Participant age was also a significant predictor of moderate/severe anxiety score in the final model. The age range was wide in our study and we found significant association of younger age (25 and below) with anxiety which might be an indication of the uncertainty younger students feel and experience about their studies and their future compared to older students who might be enrolled for continuing-education after establishing themselves in a career. However, anxiety could also be related to year-of-study (for which we did not have data) indicating more anxiety in the initial years as reported by others [8, 13, 32, 33]. In either case, the finding lends support to directing more resources towards working with younger students.
Finally, the prevalence rates of depression, anxiety and perceived stress are also notable in our study being 39.5%, 23.8%, 80.3% respectively. The prevalence of depression and anxiety are somewhat similar to those reported by Chernomas et al.  for Canadian students. However, the prevalence of perceived stress is high in our sample compared to the above-mentioned study (38%) but more consistent with the findings of the Canadian college survey (60.6%) , and similar to another Canadian study reporting rate of 82% . It is possible that students experiencing stress at the time of the study were more likely to participate leading to some overestimation; nonetheless, the high rate is notable. Considering that chronic stress could affect cognitive functioning and lead to the development of various psychopathologies including burnout, depression and PTSD , this alarmingly high level of perceived stress in the studied sample calls for immediate attention by the educators and health planners to curb the risk of full-blown clinical disorders. In this context, our investigation on multiple contextual determinants as correlates of depression, anxiety and stress could be utilized to develop a holistic and proactive approach towards reducing personal, family and community-based stressors. Such a comprehensive program for students’ mental health would benefit from intersectoral collaborations to leverage resources especially when universities are struggling to provide mental health services .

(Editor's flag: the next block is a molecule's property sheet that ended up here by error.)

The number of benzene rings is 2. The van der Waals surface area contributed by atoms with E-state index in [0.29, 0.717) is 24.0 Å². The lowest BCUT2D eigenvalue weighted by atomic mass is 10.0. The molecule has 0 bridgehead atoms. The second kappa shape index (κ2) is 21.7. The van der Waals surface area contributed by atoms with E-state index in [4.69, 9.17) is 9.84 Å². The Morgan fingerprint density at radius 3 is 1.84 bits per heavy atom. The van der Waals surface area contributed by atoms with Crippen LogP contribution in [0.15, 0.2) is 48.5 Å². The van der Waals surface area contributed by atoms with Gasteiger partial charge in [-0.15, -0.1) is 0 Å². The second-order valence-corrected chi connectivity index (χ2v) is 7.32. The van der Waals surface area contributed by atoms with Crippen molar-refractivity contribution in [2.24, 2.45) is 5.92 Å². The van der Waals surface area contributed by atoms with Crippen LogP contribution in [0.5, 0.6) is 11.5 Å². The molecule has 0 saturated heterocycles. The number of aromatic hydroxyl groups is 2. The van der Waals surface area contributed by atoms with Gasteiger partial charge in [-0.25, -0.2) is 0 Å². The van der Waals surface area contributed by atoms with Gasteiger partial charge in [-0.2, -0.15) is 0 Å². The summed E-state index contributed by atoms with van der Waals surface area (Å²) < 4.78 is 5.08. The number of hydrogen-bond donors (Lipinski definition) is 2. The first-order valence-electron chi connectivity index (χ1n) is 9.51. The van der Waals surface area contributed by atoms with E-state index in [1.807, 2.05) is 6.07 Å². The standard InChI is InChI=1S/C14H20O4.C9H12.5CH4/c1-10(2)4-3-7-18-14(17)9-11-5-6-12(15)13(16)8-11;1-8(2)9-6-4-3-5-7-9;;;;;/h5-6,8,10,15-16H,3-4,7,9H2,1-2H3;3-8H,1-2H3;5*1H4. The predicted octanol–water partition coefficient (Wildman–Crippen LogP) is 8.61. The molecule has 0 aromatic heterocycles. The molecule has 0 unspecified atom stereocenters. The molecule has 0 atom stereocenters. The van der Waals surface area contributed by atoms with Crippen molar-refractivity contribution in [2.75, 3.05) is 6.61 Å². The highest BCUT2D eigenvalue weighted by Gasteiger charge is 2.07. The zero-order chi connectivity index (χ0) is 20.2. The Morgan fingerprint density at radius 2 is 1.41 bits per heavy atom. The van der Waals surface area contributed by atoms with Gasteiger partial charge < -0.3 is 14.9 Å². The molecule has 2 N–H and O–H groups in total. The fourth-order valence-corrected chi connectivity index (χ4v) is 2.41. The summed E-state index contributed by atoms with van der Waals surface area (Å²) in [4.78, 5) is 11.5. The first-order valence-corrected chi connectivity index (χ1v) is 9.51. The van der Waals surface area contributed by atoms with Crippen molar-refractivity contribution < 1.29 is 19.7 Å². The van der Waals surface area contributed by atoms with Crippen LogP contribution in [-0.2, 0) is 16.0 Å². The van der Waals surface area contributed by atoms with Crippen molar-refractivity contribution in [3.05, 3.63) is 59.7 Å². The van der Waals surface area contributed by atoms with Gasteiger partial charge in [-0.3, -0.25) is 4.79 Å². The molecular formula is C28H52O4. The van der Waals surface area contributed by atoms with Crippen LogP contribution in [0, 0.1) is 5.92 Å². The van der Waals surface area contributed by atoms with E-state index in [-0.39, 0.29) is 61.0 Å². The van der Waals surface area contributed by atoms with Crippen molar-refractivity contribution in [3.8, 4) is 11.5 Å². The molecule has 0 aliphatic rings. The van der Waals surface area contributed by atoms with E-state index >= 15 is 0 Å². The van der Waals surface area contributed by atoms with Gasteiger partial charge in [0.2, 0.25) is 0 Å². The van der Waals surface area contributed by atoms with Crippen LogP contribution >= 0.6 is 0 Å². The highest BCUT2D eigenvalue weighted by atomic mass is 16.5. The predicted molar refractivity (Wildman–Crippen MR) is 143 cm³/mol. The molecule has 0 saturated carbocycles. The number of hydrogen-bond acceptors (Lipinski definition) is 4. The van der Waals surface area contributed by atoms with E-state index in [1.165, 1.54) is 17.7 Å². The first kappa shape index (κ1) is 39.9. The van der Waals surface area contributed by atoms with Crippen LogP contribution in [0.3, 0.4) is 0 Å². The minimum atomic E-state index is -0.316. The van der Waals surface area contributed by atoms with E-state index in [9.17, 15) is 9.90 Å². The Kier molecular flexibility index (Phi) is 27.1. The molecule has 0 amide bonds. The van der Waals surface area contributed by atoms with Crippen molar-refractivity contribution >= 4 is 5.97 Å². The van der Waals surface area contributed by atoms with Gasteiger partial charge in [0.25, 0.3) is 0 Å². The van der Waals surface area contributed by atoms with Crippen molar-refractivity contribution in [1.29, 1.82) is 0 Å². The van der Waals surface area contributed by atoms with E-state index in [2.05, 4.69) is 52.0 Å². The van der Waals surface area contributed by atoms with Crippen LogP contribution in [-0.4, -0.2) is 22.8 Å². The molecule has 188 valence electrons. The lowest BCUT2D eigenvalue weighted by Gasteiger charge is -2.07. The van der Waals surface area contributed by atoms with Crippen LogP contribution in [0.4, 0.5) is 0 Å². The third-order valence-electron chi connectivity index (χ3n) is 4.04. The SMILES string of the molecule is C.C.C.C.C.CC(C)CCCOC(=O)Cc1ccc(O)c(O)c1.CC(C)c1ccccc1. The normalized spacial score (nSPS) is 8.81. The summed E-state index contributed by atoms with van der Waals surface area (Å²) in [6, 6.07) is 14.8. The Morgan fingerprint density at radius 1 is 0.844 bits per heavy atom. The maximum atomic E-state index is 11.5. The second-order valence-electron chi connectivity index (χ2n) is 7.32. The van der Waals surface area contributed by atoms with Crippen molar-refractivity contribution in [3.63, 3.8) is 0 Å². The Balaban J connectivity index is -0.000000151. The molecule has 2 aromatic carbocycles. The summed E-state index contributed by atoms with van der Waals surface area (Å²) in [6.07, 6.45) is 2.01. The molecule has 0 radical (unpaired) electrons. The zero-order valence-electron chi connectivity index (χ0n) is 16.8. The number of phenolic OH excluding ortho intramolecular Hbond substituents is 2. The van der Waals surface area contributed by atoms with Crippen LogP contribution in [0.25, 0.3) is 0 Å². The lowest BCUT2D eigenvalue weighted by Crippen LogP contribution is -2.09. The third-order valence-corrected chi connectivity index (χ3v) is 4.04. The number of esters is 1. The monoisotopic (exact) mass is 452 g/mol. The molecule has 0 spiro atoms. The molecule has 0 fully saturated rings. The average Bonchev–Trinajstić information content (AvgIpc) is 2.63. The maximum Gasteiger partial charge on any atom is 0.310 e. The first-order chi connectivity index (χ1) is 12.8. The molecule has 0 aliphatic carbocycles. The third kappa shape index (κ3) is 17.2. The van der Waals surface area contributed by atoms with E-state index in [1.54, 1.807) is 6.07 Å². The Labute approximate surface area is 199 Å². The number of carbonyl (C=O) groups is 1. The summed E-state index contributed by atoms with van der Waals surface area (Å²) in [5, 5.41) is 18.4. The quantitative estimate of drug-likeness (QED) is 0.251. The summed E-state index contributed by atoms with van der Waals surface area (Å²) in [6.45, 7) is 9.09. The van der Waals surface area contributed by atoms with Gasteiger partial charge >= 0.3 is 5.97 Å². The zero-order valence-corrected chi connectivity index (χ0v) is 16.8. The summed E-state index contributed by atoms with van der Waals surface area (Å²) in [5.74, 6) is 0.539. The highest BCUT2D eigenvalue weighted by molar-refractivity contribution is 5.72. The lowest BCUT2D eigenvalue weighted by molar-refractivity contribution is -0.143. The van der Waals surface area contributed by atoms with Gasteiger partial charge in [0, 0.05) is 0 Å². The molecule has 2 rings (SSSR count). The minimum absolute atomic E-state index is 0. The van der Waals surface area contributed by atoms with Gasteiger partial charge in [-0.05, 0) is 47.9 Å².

The study is not without limitations. The survey was conducted as a baseline survey among students selected for a larger trial. The parent trial tested an online mindfulness intervention and the study flyer and announcements described the study as a trial on mindfulness approaches for well-being including mental and physical health; this might have increased the likelihood of participation of students experiencing stress, anxiety or depression. Such a situation might bias the results towards overestimation of prevalence rates of these conditions. However, it was not possible to avoid this due to the nature of the study. The study did not find gender differences in the prevalence of the three mental health outcomes, probably because the sample was largely composed of female students (75%) with only 37 males. Information on year of study—which could be another predictor of the mental health conditions as reported in the literature—was not collected. As any cross-sectional survey relying on self-reporting, the findings should be interpreted with information bias in mind. The sample size was also not sufficient to analyze all of the measured contextual determinants individually, and the grouping in the multivariate analysis might have diluted the effect of some of those factors. Nonetheless, the study is a first step in examining the perceived impact of multiple determinants of these mental health conditions among the university students and has produced valuable results that could help respond to existing problems.